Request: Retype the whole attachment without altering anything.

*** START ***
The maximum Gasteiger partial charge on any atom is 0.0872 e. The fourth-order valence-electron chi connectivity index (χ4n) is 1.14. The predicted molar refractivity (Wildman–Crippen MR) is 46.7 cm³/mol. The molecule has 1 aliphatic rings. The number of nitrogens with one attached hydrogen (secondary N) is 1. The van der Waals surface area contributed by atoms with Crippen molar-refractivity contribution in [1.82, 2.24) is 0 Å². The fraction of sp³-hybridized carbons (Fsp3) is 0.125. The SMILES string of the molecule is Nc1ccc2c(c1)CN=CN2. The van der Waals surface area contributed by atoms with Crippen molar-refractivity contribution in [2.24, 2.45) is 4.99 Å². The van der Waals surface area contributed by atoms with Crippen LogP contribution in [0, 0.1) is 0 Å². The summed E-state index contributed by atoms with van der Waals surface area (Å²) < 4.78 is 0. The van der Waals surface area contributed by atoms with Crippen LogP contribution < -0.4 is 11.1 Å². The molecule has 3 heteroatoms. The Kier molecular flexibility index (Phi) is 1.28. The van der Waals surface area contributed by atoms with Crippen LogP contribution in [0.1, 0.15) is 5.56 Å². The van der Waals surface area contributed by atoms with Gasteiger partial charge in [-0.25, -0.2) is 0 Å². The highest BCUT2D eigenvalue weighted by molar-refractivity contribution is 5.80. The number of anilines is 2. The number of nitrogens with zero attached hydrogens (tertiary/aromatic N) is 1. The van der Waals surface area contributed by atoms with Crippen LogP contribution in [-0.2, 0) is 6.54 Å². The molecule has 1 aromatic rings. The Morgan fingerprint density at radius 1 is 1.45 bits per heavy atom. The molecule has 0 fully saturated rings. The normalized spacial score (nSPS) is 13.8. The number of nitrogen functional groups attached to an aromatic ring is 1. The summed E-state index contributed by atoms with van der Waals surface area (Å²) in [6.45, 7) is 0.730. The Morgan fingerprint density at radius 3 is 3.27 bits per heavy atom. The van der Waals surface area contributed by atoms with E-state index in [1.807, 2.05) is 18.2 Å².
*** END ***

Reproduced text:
The maximum Gasteiger partial charge on any atom is 0.0872 e. The fourth-order valence-electron chi connectivity index (χ4n) is 1.14. The predicted molar refractivity (Wildman–Crippen MR) is 46.7 cm³/mol. The molecule has 1 aliphatic rings. The number of nitrogens with one attached hydrogen (secondary N) is 1. The van der Waals surface area contributed by atoms with Crippen molar-refractivity contribution in [1.82, 2.24) is 0 Å². The fraction of sp³-hybridized carbons (Fsp3) is 0.125. The SMILES string of the molecule is Nc1ccc2c(c1)CN=CN2. The van der Waals surface area contributed by atoms with Crippen molar-refractivity contribution in [2.24, 2.45) is 4.99 Å². The van der Waals surface area contributed by atoms with Crippen LogP contribution in [0, 0.1) is 0 Å². The summed E-state index contributed by atoms with van der Waals surface area (Å²) < 4.78 is 0. The van der Waals surface area contributed by atoms with Crippen LogP contribution < -0.4 is 11.1 Å². The molecule has 3 heteroatoms. The Kier molecular flexibility index (Phi) is 1.28. The van der Waals surface area contributed by atoms with Crippen LogP contribution in [0.1, 0.15) is 5.56 Å². The van der Waals surface area contributed by atoms with Gasteiger partial charge in [-0.25, -0.2) is 0 Å². The highest BCUT2D eigenvalue weighted by molar-refractivity contribution is 5.80. The number of anilines is 2. The number of nitrogens with zero attached hydrogens (tertiary/aromatic N) is 1. The van der Waals surface area contributed by atoms with Crippen LogP contribution in [-0.2, 0) is 6.54 Å². The molecule has 1 aromatic rings. The Morgan fingerprint density at radius 1 is 1.45 bits per heavy atom. The molecule has 0 fully saturated rings. The normalized spacial score (nSPS) is 13.8. The number of nitrogen functional groups attached to an aromatic ring is 1. The summed E-state index contributed by atoms with van der Waals surface area (Å²) in [6.45, 7) is 0.730. The Morgan fingerprint density at radius 3 is 3.27 bits per heavy atom. The van der Waals surface area contributed by atoms with E-state index in [1.807, 2.05) is 18.2 Å².